Third Five Year Plan (1961–66)

  • Once more, agriculture was given top importance in this strategy, which also paid particular attention to high-yielding varieties under the intensive agriculture program and agricultural district programs. However, the project was not entirely successful due to severe drought.
  • The Green Revolution began in 1966 because new plans could not be initiated during this period due to the war situation and drought.

Fourth Five Year Plan (1969–74)

During the term of Indira Gandhi, the first female prime minister of India, the Fourth Five Year Plan was launched. This was an attempt to improve PC malfunctions. The Ashok Rudra and A S Gadgil model served as the foundation for the fourth five-year plan. This approach placed a strong focus on developing in a stable manner and moving toward spiritual dependency. During the Green Revolution, Indira Gandhi led the nationalization of fourteen major Indian banks and initiated programs to assist drought-prone agricultural areas. The government had set an objective of 5.7% growth, however this scheme’s growth was only 3.3% of that. This five-year strategy did not work either.

Fifth Five Year Plan (1974–79)

  • In this case, the agriculture sector received 15% of the overall expenditure. Overall, real output stayed higher than target from the First Five Year Plan to the Fifth Five Year Plan (except from the Third Plan).
  • This plan called for the production of food grains to reach a target of 1520 lakh tonnes; however, it actually surpassed 1840 lakh tonnes, which is why some scholars have dubbed this the Second Green Revolution.\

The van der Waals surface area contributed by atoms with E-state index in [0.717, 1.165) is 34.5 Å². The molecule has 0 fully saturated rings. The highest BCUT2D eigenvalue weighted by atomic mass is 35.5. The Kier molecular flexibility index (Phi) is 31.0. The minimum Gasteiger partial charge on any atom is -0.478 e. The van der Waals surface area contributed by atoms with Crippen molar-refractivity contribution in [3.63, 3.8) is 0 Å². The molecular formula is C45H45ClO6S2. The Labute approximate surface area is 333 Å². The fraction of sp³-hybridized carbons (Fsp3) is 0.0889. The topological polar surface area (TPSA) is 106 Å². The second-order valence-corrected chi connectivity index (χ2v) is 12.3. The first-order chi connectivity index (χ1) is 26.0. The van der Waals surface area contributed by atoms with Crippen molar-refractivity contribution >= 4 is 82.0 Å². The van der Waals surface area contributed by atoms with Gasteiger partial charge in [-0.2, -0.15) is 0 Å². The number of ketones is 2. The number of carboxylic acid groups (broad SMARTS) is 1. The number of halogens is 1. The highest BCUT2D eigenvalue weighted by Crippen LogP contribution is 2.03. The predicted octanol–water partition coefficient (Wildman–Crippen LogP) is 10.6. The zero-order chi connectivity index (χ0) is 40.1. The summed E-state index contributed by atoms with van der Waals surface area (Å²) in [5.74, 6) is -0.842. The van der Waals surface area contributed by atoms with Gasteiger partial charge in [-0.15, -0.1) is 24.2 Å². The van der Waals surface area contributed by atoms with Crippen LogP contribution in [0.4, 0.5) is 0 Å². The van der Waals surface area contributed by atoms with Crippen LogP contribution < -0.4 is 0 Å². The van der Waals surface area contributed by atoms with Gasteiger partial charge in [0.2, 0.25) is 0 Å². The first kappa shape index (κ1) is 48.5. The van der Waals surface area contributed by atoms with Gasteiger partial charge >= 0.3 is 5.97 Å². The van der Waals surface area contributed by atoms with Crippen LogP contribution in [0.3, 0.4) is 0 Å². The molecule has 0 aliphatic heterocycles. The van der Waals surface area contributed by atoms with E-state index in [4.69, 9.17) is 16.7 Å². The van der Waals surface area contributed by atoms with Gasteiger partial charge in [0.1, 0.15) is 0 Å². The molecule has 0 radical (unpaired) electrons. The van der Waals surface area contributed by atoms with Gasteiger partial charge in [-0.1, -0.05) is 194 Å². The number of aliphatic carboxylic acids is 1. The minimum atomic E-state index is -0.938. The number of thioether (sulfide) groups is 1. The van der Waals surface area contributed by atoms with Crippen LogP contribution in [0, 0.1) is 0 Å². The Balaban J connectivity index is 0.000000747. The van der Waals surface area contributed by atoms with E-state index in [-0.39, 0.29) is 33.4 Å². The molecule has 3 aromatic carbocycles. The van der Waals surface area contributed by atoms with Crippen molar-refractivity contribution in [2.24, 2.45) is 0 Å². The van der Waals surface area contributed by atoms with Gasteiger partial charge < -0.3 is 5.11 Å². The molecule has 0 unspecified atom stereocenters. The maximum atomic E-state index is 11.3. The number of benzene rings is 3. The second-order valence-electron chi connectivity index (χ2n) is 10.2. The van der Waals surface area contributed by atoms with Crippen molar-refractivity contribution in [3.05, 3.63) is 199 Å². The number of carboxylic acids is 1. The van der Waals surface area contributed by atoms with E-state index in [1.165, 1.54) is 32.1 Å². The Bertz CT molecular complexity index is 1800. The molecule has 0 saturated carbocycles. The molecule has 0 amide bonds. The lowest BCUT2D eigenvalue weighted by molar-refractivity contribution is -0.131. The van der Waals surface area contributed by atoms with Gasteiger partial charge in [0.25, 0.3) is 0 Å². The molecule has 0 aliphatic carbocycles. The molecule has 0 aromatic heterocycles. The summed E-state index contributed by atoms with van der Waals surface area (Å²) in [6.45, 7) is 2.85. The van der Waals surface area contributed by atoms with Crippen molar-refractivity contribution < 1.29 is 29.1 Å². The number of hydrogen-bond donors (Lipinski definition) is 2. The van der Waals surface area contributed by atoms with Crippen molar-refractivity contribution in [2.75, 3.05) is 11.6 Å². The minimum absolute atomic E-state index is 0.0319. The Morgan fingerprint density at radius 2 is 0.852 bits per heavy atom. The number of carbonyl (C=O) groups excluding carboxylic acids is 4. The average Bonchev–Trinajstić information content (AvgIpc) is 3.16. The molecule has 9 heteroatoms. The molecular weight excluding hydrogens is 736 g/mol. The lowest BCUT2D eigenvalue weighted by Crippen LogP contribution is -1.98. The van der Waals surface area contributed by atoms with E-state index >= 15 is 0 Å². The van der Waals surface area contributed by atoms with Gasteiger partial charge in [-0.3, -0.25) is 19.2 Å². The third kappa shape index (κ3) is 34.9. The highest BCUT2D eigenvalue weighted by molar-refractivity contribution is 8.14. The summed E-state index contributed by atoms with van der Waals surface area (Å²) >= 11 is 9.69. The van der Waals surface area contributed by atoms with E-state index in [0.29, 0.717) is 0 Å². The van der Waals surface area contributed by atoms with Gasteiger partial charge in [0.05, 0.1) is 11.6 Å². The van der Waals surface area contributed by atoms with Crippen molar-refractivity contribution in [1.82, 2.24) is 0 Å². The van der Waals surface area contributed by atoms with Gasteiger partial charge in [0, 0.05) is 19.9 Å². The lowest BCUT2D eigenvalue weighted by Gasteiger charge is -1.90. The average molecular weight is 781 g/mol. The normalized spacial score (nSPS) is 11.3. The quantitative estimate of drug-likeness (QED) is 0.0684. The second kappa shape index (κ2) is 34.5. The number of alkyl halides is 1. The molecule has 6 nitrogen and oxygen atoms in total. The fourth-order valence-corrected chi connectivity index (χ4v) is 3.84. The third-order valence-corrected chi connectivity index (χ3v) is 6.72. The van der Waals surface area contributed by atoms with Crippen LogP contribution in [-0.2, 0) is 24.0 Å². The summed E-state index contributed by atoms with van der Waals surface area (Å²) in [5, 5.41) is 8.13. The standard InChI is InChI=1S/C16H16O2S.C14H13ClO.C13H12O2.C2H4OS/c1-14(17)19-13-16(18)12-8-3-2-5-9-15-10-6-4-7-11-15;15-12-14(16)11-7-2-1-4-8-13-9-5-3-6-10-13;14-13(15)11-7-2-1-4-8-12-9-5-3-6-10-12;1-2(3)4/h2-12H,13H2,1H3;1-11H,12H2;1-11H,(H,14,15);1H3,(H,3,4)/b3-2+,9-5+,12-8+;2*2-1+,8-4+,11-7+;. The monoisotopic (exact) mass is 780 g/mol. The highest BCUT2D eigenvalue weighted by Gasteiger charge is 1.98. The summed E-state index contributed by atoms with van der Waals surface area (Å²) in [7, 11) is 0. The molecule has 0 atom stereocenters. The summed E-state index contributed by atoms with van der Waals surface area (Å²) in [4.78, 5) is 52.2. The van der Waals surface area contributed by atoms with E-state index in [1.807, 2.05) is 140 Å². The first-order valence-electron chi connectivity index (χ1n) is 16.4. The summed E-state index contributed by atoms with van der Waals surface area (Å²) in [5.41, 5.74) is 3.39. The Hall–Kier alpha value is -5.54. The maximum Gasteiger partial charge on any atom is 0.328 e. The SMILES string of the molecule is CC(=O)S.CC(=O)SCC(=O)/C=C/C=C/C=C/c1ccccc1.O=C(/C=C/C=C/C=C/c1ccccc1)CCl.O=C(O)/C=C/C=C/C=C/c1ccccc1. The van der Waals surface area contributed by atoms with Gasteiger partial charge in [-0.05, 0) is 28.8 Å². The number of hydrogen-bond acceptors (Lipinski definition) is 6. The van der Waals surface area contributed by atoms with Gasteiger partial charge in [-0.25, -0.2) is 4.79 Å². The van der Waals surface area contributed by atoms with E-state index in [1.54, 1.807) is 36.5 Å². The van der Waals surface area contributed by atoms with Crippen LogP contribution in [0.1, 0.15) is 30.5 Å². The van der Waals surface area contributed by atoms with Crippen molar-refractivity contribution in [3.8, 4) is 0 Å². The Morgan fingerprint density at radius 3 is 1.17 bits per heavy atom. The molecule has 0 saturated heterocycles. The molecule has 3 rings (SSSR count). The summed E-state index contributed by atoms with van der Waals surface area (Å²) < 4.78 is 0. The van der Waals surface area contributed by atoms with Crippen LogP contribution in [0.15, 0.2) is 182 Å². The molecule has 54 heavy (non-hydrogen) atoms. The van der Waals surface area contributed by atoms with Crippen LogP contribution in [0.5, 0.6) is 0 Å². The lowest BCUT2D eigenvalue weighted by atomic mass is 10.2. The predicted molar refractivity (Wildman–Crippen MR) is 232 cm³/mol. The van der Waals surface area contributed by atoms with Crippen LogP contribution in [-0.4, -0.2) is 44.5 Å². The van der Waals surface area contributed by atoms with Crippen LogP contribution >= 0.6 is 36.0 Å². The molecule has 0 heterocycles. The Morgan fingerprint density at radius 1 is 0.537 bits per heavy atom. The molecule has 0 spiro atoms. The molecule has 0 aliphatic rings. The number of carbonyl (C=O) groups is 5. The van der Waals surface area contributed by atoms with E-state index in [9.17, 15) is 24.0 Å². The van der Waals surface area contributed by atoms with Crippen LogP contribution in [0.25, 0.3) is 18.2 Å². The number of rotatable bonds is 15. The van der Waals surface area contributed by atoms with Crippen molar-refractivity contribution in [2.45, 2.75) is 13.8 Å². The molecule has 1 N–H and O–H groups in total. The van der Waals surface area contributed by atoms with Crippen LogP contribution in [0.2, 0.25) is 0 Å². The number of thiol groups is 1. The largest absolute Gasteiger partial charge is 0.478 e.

Panchvarshiya Yojana

Also Read: Rajasthan Free Scooty Yojana

Sixth Five Year Plan (1980–85)

  • This program marked the beginning of the second phase of the Green Revolution, with increased focus on management and investment in the agricultural sector.

Seventh Five Year Plan (1985–90)

When Rajiv Gandhi was prime minister, the Seventh Five Year Plan was introduced. It placed a strong focus on using technology to raise industrial production levels. This plan’s primary goals were boosting the nation’s grain output in larger quantities, boosting economic productivity, giving residents job opportunities, and promoting social justice. With this strategy, the private sector was given precedence over the physical sector for the first time. It grew 6.1% compared to the 5.0% growth plan. The Indira Gandhi administration carried out three programs under the Seventh Five Year Plan.

  • Indira Awas Yojana 1985-1986,
  • Jawahar Employment Scheme 1989
  • And Nehru Employment Scheme 1989.

Eighth Five Year Plan (1992–97)

The John W. Miller model served as the basis for the 8th Panchvarshiya Yojana. This scheme’s primary goal was to carry out development connected to the nation’s citizens. This program encouraged industry modernization. Its objectives included managing tourism, focusing on human resource development, building infrastructure, creating jobs, lowering poverty, and controlling population increase. Panchayats and Municipalities were introduced to the plan through decentralization. During this time, the Prime Minister Scheme was introduced.. This program was similarly effective; while the government had set a target of 5.6%, it rose by 6.8%.